What kind of tags and readers are the best for this application? Are there any case studies regarding the use of RFID for firearm-tracking applications?
We have written a number of articles about organizations using radio frequency identification technologies. There are a variety of applications, including:
Managing distribution of firearms sold in stores
Two gun distributors—American Tactical Imports (ATI) and AmChar Wholesale—last year installed an RFID solution from Annapolis, Md., logistics-management software firm AdvanTech Inc. to help them track firearms passing through their facility. The two sister companies operate out of a single large facility located in Rochester, N.Y. AmChar is also marketing AdvanTech's RFID solution to its retailers. The solution involves the attachment of passive ultrahigh-frequency (UHF) EPC Gen 2 RFID tags to guns, and the use of fixed and handheld RFID readers to determine goods' locations as they are received at ATI's and AmChar's Rochester warehouse, as well as when they are shipped to gun shops or other customers. Retailers could then use the readers themselves to track the firearms' arrival and sale (see Firearms Distributors to Track Guns Via RFID).
Managing firearms used by police or security guards
Nuclear weapons assembly and disassembly company B&W Pantex has selected a RuBee low-frequency (LF) RFID system to capture data about the use of tools and chemicals at its Amarillo, Texas, facility, known as the Pantex Plant. Pantex provides its highly sensitive services for the U.S. Department of Energy's National Nuclear Security Administration. The system that has been piloted for the past five years is provided by Visible Assets. The solution is designed for environments in which data must be transmitted
in the presence of metal and liquids, and also must be highly secured against eavesdropping or other security threats (see Pantex Nuclear Weapons Plant Adopts RuBee RFID to Track Tools, Chemicals).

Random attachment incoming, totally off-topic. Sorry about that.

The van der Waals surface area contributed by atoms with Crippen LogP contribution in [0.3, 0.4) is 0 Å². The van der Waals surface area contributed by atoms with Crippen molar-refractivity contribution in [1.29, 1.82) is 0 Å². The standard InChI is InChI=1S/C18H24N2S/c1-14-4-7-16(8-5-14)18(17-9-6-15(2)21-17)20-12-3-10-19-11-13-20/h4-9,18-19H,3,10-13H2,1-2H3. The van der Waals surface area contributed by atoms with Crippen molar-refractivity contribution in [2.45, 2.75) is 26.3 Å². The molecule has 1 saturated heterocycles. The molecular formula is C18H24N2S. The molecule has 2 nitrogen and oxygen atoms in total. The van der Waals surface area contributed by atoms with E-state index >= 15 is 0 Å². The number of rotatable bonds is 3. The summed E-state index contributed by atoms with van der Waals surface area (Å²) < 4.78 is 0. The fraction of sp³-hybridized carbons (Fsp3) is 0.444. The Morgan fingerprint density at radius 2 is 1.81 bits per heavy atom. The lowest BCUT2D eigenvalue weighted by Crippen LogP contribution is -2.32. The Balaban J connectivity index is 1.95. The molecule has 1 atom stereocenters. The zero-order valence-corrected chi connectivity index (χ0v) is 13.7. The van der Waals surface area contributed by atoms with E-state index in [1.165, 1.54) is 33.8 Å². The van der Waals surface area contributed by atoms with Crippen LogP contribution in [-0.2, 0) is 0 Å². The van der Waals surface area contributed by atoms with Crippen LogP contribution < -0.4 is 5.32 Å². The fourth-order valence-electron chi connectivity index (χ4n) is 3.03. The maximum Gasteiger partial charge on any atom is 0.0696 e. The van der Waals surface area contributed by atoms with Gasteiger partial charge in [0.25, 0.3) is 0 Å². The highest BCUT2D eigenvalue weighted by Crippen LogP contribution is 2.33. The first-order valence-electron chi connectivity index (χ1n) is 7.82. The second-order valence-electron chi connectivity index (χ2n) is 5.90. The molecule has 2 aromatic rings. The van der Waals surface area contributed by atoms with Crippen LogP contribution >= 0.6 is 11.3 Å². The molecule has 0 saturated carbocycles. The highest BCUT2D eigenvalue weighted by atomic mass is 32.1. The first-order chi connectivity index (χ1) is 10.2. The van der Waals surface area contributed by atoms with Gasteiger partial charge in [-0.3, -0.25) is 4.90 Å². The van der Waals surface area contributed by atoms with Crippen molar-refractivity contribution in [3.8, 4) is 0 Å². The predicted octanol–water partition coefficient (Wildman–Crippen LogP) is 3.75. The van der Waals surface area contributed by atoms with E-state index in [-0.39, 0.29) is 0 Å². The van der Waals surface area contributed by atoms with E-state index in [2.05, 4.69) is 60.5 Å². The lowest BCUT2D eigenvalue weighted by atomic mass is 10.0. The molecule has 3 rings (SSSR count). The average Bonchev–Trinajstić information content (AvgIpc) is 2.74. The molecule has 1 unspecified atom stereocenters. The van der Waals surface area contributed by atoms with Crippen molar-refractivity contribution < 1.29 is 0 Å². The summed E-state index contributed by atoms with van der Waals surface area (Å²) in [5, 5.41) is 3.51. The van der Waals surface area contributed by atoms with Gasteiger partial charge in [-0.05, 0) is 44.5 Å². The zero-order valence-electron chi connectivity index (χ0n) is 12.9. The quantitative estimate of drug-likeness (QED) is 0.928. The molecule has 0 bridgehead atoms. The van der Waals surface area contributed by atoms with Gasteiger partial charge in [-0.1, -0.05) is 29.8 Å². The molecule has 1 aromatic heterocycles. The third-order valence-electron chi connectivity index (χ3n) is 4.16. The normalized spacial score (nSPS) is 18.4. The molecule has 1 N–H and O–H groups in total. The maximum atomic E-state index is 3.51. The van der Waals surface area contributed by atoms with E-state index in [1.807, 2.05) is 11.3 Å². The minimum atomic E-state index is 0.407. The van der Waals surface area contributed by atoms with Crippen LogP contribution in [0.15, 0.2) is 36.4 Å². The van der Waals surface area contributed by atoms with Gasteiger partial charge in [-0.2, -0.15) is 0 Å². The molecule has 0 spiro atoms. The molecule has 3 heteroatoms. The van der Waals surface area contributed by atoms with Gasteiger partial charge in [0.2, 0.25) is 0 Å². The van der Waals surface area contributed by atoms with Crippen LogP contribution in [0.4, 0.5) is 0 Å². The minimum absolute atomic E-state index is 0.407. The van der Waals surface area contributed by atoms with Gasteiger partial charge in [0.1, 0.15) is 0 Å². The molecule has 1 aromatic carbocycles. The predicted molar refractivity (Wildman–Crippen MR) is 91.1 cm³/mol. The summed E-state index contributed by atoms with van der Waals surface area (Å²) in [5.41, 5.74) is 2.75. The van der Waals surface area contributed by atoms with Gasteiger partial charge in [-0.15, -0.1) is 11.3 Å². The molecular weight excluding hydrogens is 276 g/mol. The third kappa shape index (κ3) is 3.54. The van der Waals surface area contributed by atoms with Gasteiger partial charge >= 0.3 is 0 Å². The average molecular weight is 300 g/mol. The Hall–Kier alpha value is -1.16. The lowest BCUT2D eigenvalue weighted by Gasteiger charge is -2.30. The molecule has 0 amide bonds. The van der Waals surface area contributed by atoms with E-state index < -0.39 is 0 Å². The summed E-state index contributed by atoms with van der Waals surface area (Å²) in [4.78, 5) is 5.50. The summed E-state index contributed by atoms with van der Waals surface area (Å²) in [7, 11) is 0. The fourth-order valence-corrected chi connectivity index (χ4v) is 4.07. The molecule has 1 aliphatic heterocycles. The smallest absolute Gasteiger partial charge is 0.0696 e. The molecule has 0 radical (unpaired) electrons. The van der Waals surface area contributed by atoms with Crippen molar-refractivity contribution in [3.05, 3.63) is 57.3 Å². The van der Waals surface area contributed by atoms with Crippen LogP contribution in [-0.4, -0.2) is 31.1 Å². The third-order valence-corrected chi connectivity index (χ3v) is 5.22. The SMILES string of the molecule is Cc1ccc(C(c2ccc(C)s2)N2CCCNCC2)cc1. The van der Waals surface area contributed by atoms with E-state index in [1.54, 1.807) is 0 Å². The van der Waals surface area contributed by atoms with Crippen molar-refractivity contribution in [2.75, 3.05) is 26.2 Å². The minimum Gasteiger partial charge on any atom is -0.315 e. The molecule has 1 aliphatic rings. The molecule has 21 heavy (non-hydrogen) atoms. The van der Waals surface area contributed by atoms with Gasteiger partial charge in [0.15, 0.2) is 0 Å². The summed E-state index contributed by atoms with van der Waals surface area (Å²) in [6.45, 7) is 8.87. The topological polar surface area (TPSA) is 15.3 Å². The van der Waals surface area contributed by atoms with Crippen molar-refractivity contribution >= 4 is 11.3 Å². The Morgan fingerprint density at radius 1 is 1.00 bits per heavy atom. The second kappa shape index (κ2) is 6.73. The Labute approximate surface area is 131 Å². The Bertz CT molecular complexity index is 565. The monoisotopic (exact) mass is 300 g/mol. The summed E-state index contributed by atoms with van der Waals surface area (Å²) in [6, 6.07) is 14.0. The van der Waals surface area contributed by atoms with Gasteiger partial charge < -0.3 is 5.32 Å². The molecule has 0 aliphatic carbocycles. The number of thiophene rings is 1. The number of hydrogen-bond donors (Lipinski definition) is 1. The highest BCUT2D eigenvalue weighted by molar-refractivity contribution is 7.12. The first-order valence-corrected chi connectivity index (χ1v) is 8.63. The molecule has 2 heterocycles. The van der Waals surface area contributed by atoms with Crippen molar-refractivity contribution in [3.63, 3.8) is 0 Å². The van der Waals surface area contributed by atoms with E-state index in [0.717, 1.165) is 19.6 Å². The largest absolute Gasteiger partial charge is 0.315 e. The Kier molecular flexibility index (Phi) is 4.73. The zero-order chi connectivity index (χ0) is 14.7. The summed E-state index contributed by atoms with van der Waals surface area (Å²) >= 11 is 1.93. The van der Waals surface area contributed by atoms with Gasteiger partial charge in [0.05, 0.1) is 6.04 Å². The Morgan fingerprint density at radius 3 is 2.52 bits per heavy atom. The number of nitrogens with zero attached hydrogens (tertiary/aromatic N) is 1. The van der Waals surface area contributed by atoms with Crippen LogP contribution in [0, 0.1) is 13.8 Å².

Checking guns in and out
The U.S. State Department's Bureau of Diplomatic Security (DS), has installed an RFID-based
system at an armory within one of its facilities in the Washington, D.C, area. This enables the department to store an electronic record of
which personnel have taken and returned which weapons, while also automating the checkout process. The RFID system can also issue alerts if an unauthorized event occurs. The system, known as EasyArms, was provided by ODIN RFID, an RFID solutions provider and systems integrator based in Ashburn, Va. (see U.S. State Dept.'s Security Bureau Checks Out Weapons-Tracking RFID App)
To manage the rollout of Tasers for use by some of its 2,500 police officers, the United Kingdom's Nottinghamshire Police Department (Notts Pol) has deployed RFID-enabled cabinets at four of its police stations. The cabinets are designed to
ensure that only officers authorized to access the Tasers can actually do so. The system also maintains a record of which personnel use the
devices, as well as the weapons' condition and how often a specific officer has fired them (see U.K. Police Use RFID to Secure Tasers).
Gun maker Sig Sauer, Visible Assets and Oak Ridge National Laboratory collaborated to create the first-of-its kind Weapons Inventory Network, based on
RuBee technology. The system provides real-time visibility into weapons' locations and firing histories, as well as personnel and other
high-value assets, such as night vision goggles and armored vests. The product was rolled out in 2008 (see Gunning for Change).
There are many other deployments, particularly in the Middle East, of which I am aware, but that RFID Journal has not been able to write about because governments don't want to publicize the projects. But many police departments are starting to use RFID (I include RuBee as part of RFID) to make sure officers check out their guns properly and return them properly.
—Mark Roberti, Founder and Editor, RFID Journal